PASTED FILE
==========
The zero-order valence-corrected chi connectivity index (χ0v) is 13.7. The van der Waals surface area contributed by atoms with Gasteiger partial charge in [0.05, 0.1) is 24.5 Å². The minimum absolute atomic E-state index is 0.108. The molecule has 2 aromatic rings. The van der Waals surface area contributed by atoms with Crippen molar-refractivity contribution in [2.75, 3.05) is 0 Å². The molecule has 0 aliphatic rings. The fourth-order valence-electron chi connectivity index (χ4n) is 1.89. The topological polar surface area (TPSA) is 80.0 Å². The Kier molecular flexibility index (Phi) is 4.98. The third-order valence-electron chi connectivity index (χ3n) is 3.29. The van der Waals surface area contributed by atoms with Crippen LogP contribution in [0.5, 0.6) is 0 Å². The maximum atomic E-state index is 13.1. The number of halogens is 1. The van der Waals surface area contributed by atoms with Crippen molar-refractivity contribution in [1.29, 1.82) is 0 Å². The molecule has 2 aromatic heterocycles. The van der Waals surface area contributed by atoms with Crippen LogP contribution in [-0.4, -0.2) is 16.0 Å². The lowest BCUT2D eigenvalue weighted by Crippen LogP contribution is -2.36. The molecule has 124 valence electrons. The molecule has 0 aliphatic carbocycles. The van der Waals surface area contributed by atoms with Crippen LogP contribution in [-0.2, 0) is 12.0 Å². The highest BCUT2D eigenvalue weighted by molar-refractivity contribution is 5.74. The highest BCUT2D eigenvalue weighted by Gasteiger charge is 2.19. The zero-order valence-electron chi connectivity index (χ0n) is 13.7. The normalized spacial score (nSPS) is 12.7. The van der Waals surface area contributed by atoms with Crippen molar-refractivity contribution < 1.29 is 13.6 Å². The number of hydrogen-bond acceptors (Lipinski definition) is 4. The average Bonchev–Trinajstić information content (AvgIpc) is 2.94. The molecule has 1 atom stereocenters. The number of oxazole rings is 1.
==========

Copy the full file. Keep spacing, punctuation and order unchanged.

The zero-order valence-corrected chi connectivity index (χ0v) is 13.7. The van der Waals surface area contributed by atoms with Gasteiger partial charge in [0.05, 0.1) is 24.5 Å². The minimum absolute atomic E-state index is 0.108. The molecule has 2 aromatic rings. The van der Waals surface area contributed by atoms with Crippen molar-refractivity contribution in [2.75, 3.05) is 0 Å². The molecule has 0 aliphatic rings. The fourth-order valence-electron chi connectivity index (χ4n) is 1.89. The topological polar surface area (TPSA) is 80.0 Å². The Kier molecular flexibility index (Phi) is 4.98. The third-order valence-electron chi connectivity index (χ3n) is 3.29. The van der Waals surface area contributed by atoms with Crippen LogP contribution in [0.5, 0.6) is 0 Å². The maximum atomic E-state index is 13.1. The number of halogens is 1. The van der Waals surface area contributed by atoms with Crippen molar-refractivity contribution in [1.29, 1.82) is 0 Å². The molecule has 2 aromatic heterocycles. The van der Waals surface area contributed by atoms with Crippen LogP contribution in [-0.4, -0.2) is 16.0 Å². The lowest BCUT2D eigenvalue weighted by Crippen LogP contribution is -2.36. The molecule has 124 valence electrons. The molecule has 0 aliphatic carbocycles. The van der Waals surface area contributed by atoms with Crippen LogP contribution in [-0.2, 0) is 12.0 Å². The highest BCUT2D eigenvalue weighted by molar-refractivity contribution is 5.74. The highest BCUT2D eigenvalue weighted by Gasteiger charge is 2.19. The zero-order valence-electron chi connectivity index (χ0n) is 13.7. The normalized spacial score (nSPS) is 12.7. The van der Waals surface area contributed by atoms with Crippen molar-refractivity contribution < 1.29 is 13.6 Å². The number of hydrogen-bond acceptors (Lipinski definition) is 4. The average Bonchev–Trinajstić information content (AvgIpc) is 2.94. The molecule has 1 atom stereocenters. The number of oxazole rings is 1.